By Paul Goodman
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Man-made global warming is a menace to the planet. For this reason, we must not only cut our carbon emissions, but do so faster than our competitors. To the aggregates levy, the landfill tax, and the EU's emissions trading scheme must thus be added the carbon price floor – and the legislative framework of the Climate Change Act. Fossil fuels that produce emissions, such as oil and coal, must give way to solar and wind power – even if these are expensive for consumers, especially poorer ones, and unsightly for the environment itself; and even if, too, they can't provide the necessary power – risking a return to 1970s-style power cuts. If you don't believe this claim and have an hour or so to spare, test it out on the Climate Change Department's own 2050 Pathways Calculator.
This is the logic that lies behind Ed Davey's praise for the Green Deal in this morning's Daily Telegraph. The Climate Change Secretary is right to offer incentives for reducing emissions – through better insulation, for example (though whether Davey's claims really stack up is questionable, to say the least). And it makes sense from the point of view of energy security to import less oil and gas from unstable and potentially unfriendly places: George Osborne's dash for shale gas, confirmed in the budget, is a very good thing. But, as my description of the policy suggested, all that it is likely to achieve is give our competitors a commercial advantage – since the speed and scale of the decarbonisation will render parts of British industry uncompetitive… while simultaneously exporting the production of emissions elsewhere.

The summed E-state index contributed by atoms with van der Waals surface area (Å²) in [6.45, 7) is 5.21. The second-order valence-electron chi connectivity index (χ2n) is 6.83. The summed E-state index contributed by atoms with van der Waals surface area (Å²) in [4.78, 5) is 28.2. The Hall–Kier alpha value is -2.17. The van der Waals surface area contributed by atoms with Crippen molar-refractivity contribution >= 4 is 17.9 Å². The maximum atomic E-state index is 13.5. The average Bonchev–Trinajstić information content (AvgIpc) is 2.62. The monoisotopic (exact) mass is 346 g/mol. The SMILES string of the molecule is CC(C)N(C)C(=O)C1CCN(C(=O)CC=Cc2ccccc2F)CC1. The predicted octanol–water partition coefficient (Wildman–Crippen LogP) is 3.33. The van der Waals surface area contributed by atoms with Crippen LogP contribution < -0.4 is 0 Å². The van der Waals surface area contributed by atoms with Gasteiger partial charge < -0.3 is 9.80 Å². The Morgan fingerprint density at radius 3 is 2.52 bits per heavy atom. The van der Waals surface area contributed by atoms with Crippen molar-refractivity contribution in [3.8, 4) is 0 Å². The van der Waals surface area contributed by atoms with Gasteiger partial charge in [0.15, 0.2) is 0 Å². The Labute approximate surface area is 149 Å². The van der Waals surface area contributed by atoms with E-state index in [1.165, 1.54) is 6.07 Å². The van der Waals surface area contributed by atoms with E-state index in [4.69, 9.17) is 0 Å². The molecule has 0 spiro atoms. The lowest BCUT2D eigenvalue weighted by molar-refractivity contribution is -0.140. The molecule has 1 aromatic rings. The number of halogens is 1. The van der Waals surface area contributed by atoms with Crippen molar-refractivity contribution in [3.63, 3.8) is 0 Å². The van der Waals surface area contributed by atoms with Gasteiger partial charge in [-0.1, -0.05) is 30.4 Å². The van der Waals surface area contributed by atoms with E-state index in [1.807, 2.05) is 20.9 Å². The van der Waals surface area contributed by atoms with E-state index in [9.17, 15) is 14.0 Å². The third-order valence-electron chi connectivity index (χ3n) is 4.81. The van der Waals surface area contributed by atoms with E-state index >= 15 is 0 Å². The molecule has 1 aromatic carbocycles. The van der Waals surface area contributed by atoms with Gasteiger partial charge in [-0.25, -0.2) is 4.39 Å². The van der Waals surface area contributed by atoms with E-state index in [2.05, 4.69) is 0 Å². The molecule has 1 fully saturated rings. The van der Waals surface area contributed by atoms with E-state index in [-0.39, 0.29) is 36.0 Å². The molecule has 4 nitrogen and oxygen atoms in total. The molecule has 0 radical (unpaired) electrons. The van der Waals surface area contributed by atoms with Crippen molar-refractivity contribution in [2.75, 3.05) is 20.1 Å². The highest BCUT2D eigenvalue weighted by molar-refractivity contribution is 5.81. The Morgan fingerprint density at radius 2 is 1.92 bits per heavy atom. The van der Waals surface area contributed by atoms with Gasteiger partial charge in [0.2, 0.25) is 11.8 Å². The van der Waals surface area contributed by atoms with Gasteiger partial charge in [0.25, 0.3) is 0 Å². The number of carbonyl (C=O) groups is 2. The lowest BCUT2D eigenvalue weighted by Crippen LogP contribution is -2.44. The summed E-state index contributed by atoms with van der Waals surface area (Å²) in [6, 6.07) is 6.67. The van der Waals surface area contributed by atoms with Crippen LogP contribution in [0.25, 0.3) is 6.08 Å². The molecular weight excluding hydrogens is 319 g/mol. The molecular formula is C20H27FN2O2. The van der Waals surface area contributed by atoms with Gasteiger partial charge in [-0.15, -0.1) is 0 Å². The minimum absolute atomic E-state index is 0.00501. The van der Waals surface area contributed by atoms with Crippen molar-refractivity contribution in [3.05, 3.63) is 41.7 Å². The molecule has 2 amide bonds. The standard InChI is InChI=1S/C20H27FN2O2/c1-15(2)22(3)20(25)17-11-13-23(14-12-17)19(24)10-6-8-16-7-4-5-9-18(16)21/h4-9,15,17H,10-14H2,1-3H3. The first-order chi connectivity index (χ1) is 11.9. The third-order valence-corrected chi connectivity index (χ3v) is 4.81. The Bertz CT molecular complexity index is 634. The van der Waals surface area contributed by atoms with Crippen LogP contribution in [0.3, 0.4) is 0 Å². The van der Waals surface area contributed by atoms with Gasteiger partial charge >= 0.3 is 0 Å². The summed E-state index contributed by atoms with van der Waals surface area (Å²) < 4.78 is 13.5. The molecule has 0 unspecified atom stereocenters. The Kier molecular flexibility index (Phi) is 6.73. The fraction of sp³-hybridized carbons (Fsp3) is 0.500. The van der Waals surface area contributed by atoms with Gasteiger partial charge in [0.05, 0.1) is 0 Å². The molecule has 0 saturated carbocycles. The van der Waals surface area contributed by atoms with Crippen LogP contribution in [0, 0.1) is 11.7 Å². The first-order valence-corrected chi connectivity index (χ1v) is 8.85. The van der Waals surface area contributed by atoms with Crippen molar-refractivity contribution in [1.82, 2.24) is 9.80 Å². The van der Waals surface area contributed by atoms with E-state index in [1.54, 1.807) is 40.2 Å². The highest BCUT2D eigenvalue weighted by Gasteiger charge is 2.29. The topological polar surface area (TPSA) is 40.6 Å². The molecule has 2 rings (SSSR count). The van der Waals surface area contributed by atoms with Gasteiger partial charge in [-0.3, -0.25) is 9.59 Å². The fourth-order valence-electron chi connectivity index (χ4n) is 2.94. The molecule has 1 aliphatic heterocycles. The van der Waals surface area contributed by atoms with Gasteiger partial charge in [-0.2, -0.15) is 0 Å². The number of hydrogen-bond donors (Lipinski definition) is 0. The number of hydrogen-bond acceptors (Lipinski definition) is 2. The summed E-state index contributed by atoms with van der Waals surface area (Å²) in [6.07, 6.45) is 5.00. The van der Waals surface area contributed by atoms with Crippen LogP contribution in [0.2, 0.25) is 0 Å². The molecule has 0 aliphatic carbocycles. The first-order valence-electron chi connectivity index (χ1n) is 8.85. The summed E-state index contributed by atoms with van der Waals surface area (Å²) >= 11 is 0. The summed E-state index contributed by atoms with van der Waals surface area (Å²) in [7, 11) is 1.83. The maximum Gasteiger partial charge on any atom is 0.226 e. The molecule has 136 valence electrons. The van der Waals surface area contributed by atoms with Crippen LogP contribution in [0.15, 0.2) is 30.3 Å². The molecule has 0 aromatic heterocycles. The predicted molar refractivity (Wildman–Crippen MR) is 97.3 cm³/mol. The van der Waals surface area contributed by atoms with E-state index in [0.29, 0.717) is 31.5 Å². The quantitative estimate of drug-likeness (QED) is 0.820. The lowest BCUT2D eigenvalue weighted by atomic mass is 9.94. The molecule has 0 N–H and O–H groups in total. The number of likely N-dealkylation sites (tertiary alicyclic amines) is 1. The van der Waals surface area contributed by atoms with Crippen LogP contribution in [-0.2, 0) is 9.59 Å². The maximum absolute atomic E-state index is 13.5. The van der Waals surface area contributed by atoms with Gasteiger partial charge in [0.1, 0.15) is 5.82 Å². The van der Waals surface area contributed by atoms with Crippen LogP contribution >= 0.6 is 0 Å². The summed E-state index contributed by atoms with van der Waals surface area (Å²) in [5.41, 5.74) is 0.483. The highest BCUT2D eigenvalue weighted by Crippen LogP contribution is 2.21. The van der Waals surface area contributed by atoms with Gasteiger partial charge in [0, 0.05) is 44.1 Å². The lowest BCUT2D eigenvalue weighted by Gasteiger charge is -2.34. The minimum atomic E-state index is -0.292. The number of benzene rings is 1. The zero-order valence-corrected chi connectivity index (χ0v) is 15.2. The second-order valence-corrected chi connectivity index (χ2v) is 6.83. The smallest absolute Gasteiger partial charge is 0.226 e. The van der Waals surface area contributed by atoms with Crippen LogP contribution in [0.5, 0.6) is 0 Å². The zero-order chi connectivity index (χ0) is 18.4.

So the planet won't be saved, either. (That's assuming you accept that global warming has been driven by human activity.) The mistakes that David Cameron made in opposition that have haunted him most in government were environment-related: the ruling-out of expansion at Heathrow, the pledge to make nuclear "a last resort", the support for the Climate Change Act. (Like Douglas Carswell, I fess up.) The Prime Minister seems to agree: hence the absence of a major speech on the Environment since he entered Number 10. The inextricability of the EU from the policy provides one more reason to vote No if that referendum ever comes. But within the constrains under which they operate Ministers can at least strive not to make matters any worse than they have to be. That was the point of sending John Hayes to DECC, after all.